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Wednesday, October 30th 2013

Big Data & Insurance

I like reading Mark Stephens (to separate from others who also use the Cringely persona). Every once in a while he strays into the intersection of his world and health care. In a recent post the argument seems to be that big data has allowed the underwriters to hyperspecifically target to deny or price out individuals at risk.

[I]n the 1990s something happened: the cost of computing came down to the point where it was cost-effective to calculate likely health outcomes on an individual basis. This moved the health insurance business from being based on setting rates to denying coverage. In the U.S. the health insurance business model switched from covering as many people as possible to covering as few people as possible — selling insurance only to healthy people who didn’t much need the healthcare system.

It’s a nice theory but I don’t think this has played a large role in the rise of the uninsured in America. I think its small potatoes in the factors that are driving such.

Many states have specific restrictions on the use of individual data in underwriting. New York and Vermont have essentially pure community rating (at least for some insurers). Many other states have other, less restrictive but still important limitations on the use of individual data in underwriting or on how it can be used to determine premiums. These include Maine, Rhode Island, Massachusetts, Connecticut, New Jersey, Washington, Oregon, Colorado, Minnesota, North Dakota, South Dakota, Iowa, New Hampshire, Montana, Nevada, Utah, Kentucky, Idaho, Louisiana. All of these restrictions put some brakes on the influence of big data in moving underwriting much. Not that such methods aren’t nowadays used by health insurance actuaries but the influence may be overstated.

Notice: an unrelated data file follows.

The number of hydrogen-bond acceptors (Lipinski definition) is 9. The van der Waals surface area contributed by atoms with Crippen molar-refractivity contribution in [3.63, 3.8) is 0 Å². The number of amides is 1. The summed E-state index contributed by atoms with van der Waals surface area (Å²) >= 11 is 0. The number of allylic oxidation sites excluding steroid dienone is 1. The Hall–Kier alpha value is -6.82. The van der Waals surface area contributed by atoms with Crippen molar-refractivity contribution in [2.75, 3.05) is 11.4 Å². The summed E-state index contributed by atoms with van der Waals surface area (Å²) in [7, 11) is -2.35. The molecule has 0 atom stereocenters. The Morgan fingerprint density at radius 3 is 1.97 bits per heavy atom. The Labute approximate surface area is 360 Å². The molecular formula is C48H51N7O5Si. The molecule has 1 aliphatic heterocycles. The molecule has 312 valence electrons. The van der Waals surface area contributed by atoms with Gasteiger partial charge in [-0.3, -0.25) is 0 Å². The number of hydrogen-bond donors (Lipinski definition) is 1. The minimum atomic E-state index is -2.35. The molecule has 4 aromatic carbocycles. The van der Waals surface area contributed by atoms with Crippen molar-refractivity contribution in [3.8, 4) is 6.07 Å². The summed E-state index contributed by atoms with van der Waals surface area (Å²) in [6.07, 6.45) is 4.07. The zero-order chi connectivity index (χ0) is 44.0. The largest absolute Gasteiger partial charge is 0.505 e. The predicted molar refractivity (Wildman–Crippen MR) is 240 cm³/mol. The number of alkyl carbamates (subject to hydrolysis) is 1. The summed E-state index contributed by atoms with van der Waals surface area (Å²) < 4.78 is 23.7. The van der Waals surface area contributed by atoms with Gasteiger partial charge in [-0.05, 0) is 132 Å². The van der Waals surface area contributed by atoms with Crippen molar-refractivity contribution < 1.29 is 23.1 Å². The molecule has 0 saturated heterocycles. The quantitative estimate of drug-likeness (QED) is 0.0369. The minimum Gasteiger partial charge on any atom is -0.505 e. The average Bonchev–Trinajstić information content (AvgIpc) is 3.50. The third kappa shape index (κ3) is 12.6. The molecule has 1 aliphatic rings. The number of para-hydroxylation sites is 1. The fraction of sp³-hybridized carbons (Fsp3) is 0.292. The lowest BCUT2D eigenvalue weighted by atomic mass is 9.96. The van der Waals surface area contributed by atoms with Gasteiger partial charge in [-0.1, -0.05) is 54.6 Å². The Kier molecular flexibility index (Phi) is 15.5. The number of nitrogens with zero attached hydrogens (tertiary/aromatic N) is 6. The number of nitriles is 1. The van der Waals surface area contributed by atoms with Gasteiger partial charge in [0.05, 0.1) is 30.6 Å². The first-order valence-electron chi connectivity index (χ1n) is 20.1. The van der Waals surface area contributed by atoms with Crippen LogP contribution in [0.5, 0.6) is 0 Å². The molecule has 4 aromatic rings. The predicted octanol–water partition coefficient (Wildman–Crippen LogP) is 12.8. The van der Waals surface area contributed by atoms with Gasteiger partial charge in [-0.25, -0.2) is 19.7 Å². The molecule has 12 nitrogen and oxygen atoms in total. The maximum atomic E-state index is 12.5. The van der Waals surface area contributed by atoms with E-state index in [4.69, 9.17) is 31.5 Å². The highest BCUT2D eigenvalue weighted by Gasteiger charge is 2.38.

The fact is that the majority of Americans continue to receive their health insurance through group plans, primarily through their employers. And most of those people get their insurance through large group plans where such individual underwriting has less to no influence on premiums.

The rise in the percentage of uninsured correlates nicely with the decline in employer provided insurance and that reflects the growing costs of premiums. Indeed the individuals buying insurance on the open market, those you would imagine most hurt by complex underwriting techniques based on big data, has remained relatively stable.

Source: U.S. Census Data

There are plenty of factors behind the rise in group premiums which have driven employers to drop health insurance as a benefit but I don’t think the use of big data by actuaries is a major one of them.